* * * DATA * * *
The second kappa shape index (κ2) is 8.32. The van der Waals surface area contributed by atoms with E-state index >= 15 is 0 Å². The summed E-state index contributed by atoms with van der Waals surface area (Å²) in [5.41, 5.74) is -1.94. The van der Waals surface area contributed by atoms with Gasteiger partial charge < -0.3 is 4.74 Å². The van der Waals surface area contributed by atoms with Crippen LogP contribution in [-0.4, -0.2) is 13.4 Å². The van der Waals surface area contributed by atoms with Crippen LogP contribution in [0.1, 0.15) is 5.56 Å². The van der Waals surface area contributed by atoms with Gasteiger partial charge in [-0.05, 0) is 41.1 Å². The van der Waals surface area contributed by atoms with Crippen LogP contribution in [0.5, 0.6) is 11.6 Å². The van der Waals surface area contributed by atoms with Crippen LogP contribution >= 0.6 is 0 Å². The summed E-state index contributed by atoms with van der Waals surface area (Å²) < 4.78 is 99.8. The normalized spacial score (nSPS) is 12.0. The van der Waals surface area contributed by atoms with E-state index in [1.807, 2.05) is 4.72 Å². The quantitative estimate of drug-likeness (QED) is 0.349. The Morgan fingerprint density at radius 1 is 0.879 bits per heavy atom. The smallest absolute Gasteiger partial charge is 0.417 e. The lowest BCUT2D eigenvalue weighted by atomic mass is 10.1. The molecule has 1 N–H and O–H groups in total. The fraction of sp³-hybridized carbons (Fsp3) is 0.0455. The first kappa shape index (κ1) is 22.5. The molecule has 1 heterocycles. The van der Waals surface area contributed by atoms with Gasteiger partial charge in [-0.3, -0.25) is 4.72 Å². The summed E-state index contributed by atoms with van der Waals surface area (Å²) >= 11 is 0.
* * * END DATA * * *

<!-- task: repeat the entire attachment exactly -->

The second kappa shape index (κ2) is 8.32. The van der Waals surface area contributed by atoms with E-state index >= 15 is 0 Å². The summed E-state index contributed by atoms with van der Waals surface area (Å²) in [5.41, 5.74) is -1.94. The van der Waals surface area contributed by atoms with Gasteiger partial charge < -0.3 is 4.74 Å². The van der Waals surface area contributed by atoms with Crippen LogP contribution in [-0.4, -0.2) is 13.4 Å². The van der Waals surface area contributed by atoms with Crippen LogP contribution in [0.1, 0.15) is 5.56 Å². The van der Waals surface area contributed by atoms with Gasteiger partial charge in [-0.05, 0) is 41.1 Å². The van der Waals surface area contributed by atoms with Crippen LogP contribution in [0.5, 0.6) is 11.6 Å². The van der Waals surface area contributed by atoms with Crippen LogP contribution >= 0.6 is 0 Å². The summed E-state index contributed by atoms with van der Waals surface area (Å²) < 4.78 is 99.8. The normalized spacial score (nSPS) is 12.0. The van der Waals surface area contributed by atoms with E-state index in [1.807, 2.05) is 4.72 Å². The quantitative estimate of drug-likeness (QED) is 0.349. The Morgan fingerprint density at radius 1 is 0.879 bits per heavy atom. The smallest absolute Gasteiger partial charge is 0.417 e. The lowest BCUT2D eigenvalue weighted by atomic mass is 10.1. The molecule has 1 N–H and O–H groups in total. The fraction of sp³-hybridized carbons (Fsp3) is 0.0455. The first kappa shape index (κ1) is 22.5. The molecule has 1 heterocycles. The van der Waals surface area contributed by atoms with Gasteiger partial charge in [-0.3, -0.25) is 4.72 Å². The summed E-state index contributed by atoms with van der Waals surface area (Å²) >= 11 is 0.